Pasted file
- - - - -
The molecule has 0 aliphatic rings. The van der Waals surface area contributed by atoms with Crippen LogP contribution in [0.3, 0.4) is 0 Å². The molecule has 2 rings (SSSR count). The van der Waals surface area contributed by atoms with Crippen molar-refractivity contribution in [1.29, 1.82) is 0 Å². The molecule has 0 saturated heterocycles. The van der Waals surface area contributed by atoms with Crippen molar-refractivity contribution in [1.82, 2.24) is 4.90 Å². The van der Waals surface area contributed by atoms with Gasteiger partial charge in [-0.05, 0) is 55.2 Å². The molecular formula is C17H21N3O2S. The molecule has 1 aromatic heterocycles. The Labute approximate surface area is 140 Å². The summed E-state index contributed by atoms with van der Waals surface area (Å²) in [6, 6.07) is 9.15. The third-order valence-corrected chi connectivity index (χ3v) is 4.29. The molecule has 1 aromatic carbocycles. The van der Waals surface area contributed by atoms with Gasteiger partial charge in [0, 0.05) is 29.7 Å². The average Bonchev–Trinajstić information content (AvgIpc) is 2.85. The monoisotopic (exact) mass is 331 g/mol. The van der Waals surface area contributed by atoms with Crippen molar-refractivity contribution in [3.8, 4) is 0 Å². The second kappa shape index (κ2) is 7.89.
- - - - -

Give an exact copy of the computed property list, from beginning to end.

The molecule has 0 aliphatic rings. The van der Waals surface area contributed by atoms with Crippen LogP contribution in [0.3, 0.4) is 0 Å². The molecule has 2 rings (SSSR count). The van der Waals surface area contributed by atoms with Crippen molar-refractivity contribution in [1.29, 1.82) is 0 Å². The molecule has 0 saturated heterocycles. The van der Waals surface area contributed by atoms with Crippen molar-refractivity contribution in [1.82, 2.24) is 4.90 Å². The van der Waals surface area contributed by atoms with Gasteiger partial charge in [-0.05, 0) is 55.2 Å². The molecular formula is C17H21N3O2S. The molecule has 1 aromatic heterocycles. The Labute approximate surface area is 140 Å². The summed E-state index contributed by atoms with van der Waals surface area (Å²) in [6, 6.07) is 9.15. The third-order valence-corrected chi connectivity index (χ3v) is 4.29. The molecule has 1 aromatic carbocycles. The van der Waals surface area contributed by atoms with Gasteiger partial charge in [0, 0.05) is 29.7 Å². The average Bonchev–Trinajstić information content (AvgIpc) is 2.85. The monoisotopic (exact) mass is 331 g/mol. The van der Waals surface area contributed by atoms with Crippen molar-refractivity contribution in [3.8, 4) is 0 Å². The second kappa shape index (κ2) is 7.89.